Africa Energy Forum 2023: Africa can be the "clean, green continent of the future"

6 minute read
10 July 2023

Our Africa Energy team attended the 2023 Africa Energy Forum in Nairobi and this article discusses the key themes arising from the conference.

Committing to sustainable energy development can be achieved alongside socio-economic development

First stated by President William Ruto in his welcome address on the opening morning of the conference and then reiterated throughout, it is clear that leaders on the African continent see sustainable energy development and socio-economic development as not only compatible, but inextricably linked as crucial factors in the present and future of their nations and continent as a whole.

Given Africa's endowment of both clean energy sources and the minerals required to catalyse the development of sustainable energy worldwide, in addition to its vulnerability to the impacts of climate change, Africa's leaders believe they can, and must, position themselves as global leaders in the green energy transition. Not only this, but they want to set examples of achieving socio-economic development whilst pursuing sustainable energy solutions. As President Ruto said, Africa can be the "clean, green continent of the future", with the bargaining power granted by its renewable potential and mineral resources to have an equal seat at the table.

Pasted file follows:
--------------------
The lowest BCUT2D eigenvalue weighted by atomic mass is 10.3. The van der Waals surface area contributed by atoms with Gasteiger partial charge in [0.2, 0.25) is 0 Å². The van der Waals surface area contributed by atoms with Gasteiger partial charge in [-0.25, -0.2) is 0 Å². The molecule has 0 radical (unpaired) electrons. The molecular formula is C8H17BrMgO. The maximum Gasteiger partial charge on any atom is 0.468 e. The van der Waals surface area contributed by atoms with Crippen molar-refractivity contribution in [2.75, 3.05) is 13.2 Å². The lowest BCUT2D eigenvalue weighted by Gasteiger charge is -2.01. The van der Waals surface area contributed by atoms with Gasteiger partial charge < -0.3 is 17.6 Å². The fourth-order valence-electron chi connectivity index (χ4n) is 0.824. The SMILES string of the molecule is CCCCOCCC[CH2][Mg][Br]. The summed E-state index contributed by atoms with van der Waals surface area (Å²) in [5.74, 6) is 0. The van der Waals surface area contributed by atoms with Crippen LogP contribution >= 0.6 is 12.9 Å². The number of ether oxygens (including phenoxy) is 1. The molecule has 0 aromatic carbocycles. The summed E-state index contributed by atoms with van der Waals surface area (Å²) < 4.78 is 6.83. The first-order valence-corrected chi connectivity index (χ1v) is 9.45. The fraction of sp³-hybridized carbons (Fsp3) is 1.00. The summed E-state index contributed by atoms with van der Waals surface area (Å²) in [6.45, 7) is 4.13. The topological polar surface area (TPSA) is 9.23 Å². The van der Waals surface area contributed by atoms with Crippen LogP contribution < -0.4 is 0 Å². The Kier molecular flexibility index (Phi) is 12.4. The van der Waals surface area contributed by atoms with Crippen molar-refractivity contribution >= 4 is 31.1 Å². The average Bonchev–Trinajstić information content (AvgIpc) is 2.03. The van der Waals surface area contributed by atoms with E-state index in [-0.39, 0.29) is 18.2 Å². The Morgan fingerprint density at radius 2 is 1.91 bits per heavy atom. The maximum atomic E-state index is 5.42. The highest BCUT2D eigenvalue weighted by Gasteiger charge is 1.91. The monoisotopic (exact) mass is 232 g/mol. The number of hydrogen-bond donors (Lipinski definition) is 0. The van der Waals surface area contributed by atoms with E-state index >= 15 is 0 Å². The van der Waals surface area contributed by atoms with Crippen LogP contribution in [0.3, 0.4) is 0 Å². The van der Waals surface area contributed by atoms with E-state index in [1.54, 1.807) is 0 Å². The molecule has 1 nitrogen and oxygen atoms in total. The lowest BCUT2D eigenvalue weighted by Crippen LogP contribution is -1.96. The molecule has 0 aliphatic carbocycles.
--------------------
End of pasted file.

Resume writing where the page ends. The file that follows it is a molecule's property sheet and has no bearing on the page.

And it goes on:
For existing examples, observers need look no further than the host nation itself, Kenya, which derives 73% of its installed energy capacity and 90% of its electricity generated and distributed from renewable sources. The country has experienced substantial growth in the last decade, whilst also improving energy access during the same period from below 30% in 2013 to over 77% in 2023.

Despite this success, Kenya is still only scratching the surface of its renewable potential. Geothermal energy makes up almost 50% of Kenya's power mix but there are plans to more than double this by 2030. Kenya is also one of the top 10 sunniest countries worldwide with immense solar potential for both utility-scale and off-grid solar projects; has significant proven wind energy potential (utilised by Africa's largest wind farm, the Lake Turkana Wind Power Project) and also significant opportunities for hydroelectric power generation.

Interconnectivity and connectivity

Interconnectivity and connectivity are seen as a key pillar in the ambition to achieve sustainable energy access and achieve cross-border, continent-wide socio-economic development. With over half the population of the continent lacking electricity access, there is an appreciation that there is no one-size fits all approach. Both off-grid and grid-connected energy generation solutions and transmission projects are sought to improve domestic access whilst an attractive environment is created, catalysed by the African Continental Free Trade Area and other regional trade agreements, to facilitate increased cross-border energy trade through the development of international transmission projects. The fostering of regional integration and the collaboration that this would entail align with Pan-African values and can facilitate inclusive economic growth.

Energy security